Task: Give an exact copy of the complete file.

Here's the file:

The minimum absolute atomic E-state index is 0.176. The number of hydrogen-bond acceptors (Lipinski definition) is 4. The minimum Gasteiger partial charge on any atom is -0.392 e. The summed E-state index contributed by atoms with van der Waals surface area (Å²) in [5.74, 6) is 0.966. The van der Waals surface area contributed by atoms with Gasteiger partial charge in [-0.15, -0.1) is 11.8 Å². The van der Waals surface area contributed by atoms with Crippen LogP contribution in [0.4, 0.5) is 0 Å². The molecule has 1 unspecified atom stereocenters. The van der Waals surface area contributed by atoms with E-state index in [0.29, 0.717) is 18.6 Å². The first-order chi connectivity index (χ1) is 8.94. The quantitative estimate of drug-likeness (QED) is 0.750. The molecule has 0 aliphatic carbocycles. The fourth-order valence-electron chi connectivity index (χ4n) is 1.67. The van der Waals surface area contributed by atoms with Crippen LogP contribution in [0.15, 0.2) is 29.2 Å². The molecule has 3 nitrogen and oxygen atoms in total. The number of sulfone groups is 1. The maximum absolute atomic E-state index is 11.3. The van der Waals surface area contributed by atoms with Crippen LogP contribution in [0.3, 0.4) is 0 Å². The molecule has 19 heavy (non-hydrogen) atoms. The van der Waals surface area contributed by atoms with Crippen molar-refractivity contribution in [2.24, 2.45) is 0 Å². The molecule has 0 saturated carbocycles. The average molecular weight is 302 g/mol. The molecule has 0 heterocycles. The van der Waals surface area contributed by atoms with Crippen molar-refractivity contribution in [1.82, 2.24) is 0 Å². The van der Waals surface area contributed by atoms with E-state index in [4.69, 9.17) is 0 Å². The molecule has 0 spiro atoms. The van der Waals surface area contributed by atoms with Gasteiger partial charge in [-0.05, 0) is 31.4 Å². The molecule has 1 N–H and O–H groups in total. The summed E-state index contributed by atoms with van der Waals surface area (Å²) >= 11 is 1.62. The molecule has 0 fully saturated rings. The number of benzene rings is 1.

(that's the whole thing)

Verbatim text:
The minimum absolute atomic E-state index is 0.176. The number of hydrogen-bond acceptors (Lipinski definition) is 4. The minimum Gasteiger partial charge on any atom is -0.392 e. The summed E-state index contributed by atoms with van der Waals surface area (Å²) in [5.74, 6) is 0.966. The van der Waals surface area contributed by atoms with Gasteiger partial charge in [-0.15, -0.1) is 11.8 Å². The van der Waals surface area contributed by atoms with Crippen LogP contribution in [0.4, 0.5) is 0 Å². The molecule has 1 unspecified atom stereocenters. The van der Waals surface area contributed by atoms with E-state index in [0.29, 0.717) is 18.6 Å². The first-order chi connectivity index (χ1) is 8.94. The quantitative estimate of drug-likeness (QED) is 0.750. The molecule has 0 aliphatic carbocycles. The fourth-order valence-electron chi connectivity index (χ4n) is 1.67. The van der Waals surface area contributed by atoms with Crippen LogP contribution in [0.15, 0.2) is 29.2 Å². The molecule has 3 nitrogen and oxygen atoms in total. The number of sulfone groups is 1. The maximum absolute atomic E-state index is 11.3. The van der Waals surface area contributed by atoms with Crippen LogP contribution in [0.3, 0.4) is 0 Å². The molecule has 19 heavy (non-hydrogen) atoms. The van der Waals surface area contributed by atoms with Crippen molar-refractivity contribution in [2.24, 2.45) is 0 Å². The molecule has 0 saturated carbocycles. The average molecular weight is 302 g/mol. The molecule has 0 heterocycles. The van der Waals surface area contributed by atoms with Crippen molar-refractivity contribution in [1.82, 2.24) is 0 Å². The van der Waals surface area contributed by atoms with E-state index in [4.69, 9.17) is 0 Å². The molecule has 0 spiro atoms. The van der Waals surface area contributed by atoms with Gasteiger partial charge in [-0.05, 0) is 31.4 Å². The molecule has 1 N–H and O–H groups in total. The summed E-state index contributed by atoms with van der Waals surface area (Å²) >= 11 is 1.62. The molecule has 0 fully saturated rings. The number of benzene rings is 1.